29 November 2011

Le temps

A central principle of sociology is that the social environment has a great deal of influence on human behavior and social attitudes.  Who we are is in large part a factor of our social environment.  That said, the physical environment also affects human interactions and behaviors, even if this environment in and of itself is not a central sociological concern.  I myself have paid attention to and been affected by le temps (the weather)  for most of my life, perhaps because much of this life has been spent in the northwestern coastal state of Washington, in the U.S.  The western side of this state gets a good share of rain each year and is subject to unpredictable environmental conditions because of the proximity of the Pacific Ocean so I am accustomed to rain and variations in weather.  The ways in which Pacific Northwesterners dress, interact, spend their time, and talk, all are influenced by the weather.  My family continues to be obsessed with weather, and we often check the weather news from home.  This past weekend we saw what seems like perennial news footage from the Pacific Northwest of the U.S.: salmon swimming across the road after another series of heavy Thanksgiving weekend rainstorms.  (See http://shelton.komonews.com/news/pets/692468-we-have-salmon-over-road ).

We had a little bit of weather excitement here in the South of France, a few weeks ago, in the form of a very wet tempête (storm) , which led to un vigilance orange (an orange alert, one away from the most severe alert) for the Provence-Alpes-Cote d'Azur région (province), as reported by Météo-France (the French national weather service).  Major roads and fields were flooded and the driving affected my parents' return to Aix from Mougins where they had been vacationing.  On that November weekend, the rainwater gushed out under the traditional roof tiles all over Aix, filling gutters and straining the capacity of city drains.  Sports events were cancelled even, something that rarely happens back in rainy western Washington.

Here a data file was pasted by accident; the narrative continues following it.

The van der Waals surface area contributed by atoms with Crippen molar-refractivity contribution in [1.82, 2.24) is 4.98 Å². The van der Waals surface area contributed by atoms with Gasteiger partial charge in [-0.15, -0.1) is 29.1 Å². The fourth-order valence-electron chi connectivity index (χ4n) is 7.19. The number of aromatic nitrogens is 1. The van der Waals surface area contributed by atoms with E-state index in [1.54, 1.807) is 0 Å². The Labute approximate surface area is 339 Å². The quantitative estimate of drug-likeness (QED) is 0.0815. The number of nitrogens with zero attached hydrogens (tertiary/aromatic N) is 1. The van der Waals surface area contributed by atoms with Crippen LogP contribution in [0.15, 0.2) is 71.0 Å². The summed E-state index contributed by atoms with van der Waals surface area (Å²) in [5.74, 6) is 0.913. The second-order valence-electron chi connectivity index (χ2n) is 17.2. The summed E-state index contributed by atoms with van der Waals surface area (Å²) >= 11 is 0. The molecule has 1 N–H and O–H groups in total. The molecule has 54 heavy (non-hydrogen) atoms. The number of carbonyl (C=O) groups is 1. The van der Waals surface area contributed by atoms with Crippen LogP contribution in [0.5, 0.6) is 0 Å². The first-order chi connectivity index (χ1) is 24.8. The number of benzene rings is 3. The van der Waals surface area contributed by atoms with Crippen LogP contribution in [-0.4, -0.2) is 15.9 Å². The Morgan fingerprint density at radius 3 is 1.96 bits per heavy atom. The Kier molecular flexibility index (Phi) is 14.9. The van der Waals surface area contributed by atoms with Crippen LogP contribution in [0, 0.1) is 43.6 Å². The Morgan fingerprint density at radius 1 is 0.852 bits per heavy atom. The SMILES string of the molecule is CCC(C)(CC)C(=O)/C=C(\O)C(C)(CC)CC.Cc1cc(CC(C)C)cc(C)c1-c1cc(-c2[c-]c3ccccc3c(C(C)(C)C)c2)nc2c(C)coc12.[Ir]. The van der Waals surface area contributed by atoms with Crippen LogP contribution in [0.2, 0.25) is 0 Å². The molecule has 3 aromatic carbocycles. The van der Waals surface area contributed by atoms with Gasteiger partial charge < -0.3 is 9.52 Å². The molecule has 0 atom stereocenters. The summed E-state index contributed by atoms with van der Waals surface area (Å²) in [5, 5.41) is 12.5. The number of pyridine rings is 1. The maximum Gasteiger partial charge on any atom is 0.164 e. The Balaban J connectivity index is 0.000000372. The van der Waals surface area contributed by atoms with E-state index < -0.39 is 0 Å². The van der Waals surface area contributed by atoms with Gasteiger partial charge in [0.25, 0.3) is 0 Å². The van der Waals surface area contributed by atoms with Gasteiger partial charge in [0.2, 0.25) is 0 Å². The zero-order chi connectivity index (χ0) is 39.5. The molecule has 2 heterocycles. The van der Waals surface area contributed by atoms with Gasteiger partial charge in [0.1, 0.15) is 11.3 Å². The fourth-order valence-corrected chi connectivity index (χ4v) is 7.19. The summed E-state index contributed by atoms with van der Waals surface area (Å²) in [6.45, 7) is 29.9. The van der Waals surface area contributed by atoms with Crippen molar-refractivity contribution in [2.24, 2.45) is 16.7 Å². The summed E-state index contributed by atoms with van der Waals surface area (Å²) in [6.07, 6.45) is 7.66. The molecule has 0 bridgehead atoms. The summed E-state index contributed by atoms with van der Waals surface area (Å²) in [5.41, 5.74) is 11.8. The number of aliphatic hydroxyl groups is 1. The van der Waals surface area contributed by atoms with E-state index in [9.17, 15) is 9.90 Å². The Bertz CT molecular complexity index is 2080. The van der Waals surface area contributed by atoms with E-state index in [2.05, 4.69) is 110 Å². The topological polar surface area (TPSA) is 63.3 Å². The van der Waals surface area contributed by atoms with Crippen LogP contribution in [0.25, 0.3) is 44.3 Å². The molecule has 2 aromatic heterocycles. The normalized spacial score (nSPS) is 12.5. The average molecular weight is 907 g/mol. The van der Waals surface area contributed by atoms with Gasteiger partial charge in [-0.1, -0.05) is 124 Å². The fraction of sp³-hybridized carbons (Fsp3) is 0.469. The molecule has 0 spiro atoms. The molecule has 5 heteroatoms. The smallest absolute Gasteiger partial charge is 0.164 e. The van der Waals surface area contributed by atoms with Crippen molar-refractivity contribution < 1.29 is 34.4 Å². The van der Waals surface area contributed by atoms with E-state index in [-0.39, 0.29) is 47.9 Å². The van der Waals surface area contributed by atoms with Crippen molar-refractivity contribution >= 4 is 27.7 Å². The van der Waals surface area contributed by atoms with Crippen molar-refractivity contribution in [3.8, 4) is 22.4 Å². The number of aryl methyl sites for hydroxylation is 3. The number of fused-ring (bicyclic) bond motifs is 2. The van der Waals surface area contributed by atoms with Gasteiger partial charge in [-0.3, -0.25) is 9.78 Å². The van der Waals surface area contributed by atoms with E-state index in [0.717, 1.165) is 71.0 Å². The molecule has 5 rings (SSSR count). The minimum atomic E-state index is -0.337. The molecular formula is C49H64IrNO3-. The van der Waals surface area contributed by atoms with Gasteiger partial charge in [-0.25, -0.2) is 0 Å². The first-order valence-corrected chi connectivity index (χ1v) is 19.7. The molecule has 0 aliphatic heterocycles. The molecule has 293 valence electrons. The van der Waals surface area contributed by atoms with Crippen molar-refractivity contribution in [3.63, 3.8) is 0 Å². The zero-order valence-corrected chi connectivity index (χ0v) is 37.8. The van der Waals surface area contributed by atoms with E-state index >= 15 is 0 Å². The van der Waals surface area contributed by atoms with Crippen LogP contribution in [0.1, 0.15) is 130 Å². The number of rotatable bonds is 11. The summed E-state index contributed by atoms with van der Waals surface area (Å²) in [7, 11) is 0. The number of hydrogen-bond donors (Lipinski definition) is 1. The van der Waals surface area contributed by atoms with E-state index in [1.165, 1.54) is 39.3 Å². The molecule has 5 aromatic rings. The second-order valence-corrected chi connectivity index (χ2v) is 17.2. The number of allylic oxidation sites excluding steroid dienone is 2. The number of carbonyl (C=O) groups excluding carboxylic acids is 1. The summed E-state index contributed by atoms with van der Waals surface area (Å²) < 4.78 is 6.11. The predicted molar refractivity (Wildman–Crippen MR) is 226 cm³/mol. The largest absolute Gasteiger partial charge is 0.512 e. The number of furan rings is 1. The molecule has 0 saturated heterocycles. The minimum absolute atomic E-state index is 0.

We've also experienced a few small mistrals, the famous wind that screams southward down the Rhone River valley to the Mediterranean many times a year, and which cleans the air and brightens the light here.  The winds I experienced many weeks ago were cold and uncomfortable and people seemed to stay indoors.  Some mistrals can blow between 1 to 3 to 7 days, which has been known to make people mad here; now that is an extreme case of one's physical environment affecting human society! (But gray skies and constant rain can do this too.)

I'm still waiting for a proper 3- or 7-day mistral, or even one from the northeasterly direction that is supposedly very cold, to tell me that it is nearly winter.  The holiday display on the main boulevard in Aix, along Cours Mirabeau, is lit and the chalets de Noël (christmas market stalls) are in operation, but it feels so....warm, on this last week of November 2011.  Last Saturday afternoon, we watched most of our son's rugby tournament at Berre L'Etang (about 30 minutes west of Aix) without our coats on until the sun began going down, and the boys finished the games with faintly dirty knees but nothing like the mud they would have been caked in if this had been a rugby tournament back in Washington state.  I ate lunch, outside, with a friend in Arles yesterday, wearing my sunglasses because le soleil d'hiver (the winter sun), well, it's really bright.  The upside is that with such unvarying, dare I say, ennuyeux (boring) weather, there is a great deal of predictability in our activities and the brightness does keep one's spirits high in the shorter daylight hours of winter.  And, I shall appreciate the dry weather this week as our family lugs suitcases across the center of Aix to our new apartment.

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